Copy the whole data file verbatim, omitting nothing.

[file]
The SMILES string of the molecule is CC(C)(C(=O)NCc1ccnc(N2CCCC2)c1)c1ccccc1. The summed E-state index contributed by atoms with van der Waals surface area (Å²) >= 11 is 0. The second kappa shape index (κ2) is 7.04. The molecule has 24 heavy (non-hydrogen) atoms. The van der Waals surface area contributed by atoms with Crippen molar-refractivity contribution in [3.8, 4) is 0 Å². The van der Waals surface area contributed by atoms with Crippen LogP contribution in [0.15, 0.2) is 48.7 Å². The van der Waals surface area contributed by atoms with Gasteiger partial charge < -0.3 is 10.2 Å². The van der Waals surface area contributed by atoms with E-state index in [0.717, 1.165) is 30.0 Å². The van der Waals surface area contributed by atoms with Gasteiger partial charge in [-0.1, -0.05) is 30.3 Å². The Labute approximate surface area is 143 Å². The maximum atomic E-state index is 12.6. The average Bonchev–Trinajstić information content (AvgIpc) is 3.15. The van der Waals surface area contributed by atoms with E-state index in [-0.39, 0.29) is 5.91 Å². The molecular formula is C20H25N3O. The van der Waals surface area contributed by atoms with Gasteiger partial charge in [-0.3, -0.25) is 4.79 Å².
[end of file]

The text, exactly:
The SMILES string of the molecule is CC(C)(C(=O)NCc1ccnc(N2CCCC2)c1)c1ccccc1. The summed E-state index contributed by atoms with van der Waals surface area (Å²) >= 11 is 0. The second kappa shape index (κ2) is 7.04. The molecule has 24 heavy (non-hydrogen) atoms. The van der Waals surface area contributed by atoms with Crippen molar-refractivity contribution in [3.8, 4) is 0 Å². The van der Waals surface area contributed by atoms with Crippen LogP contribution in [0.15, 0.2) is 48.7 Å². The van der Waals surface area contributed by atoms with Gasteiger partial charge < -0.3 is 10.2 Å². The van der Waals surface area contributed by atoms with E-state index in [0.717, 1.165) is 30.0 Å². The van der Waals surface area contributed by atoms with Gasteiger partial charge in [-0.1, -0.05) is 30.3 Å². The Labute approximate surface area is 143 Å². The maximum atomic E-state index is 12.6. The average Bonchev–Trinajstić information content (AvgIpc) is 3.15. The van der Waals surface area contributed by atoms with E-state index in [-0.39, 0.29) is 5.91 Å². The molecular formula is C20H25N3O. The van der Waals surface area contributed by atoms with Gasteiger partial charge in [-0.3, -0.25) is 4.79 Å².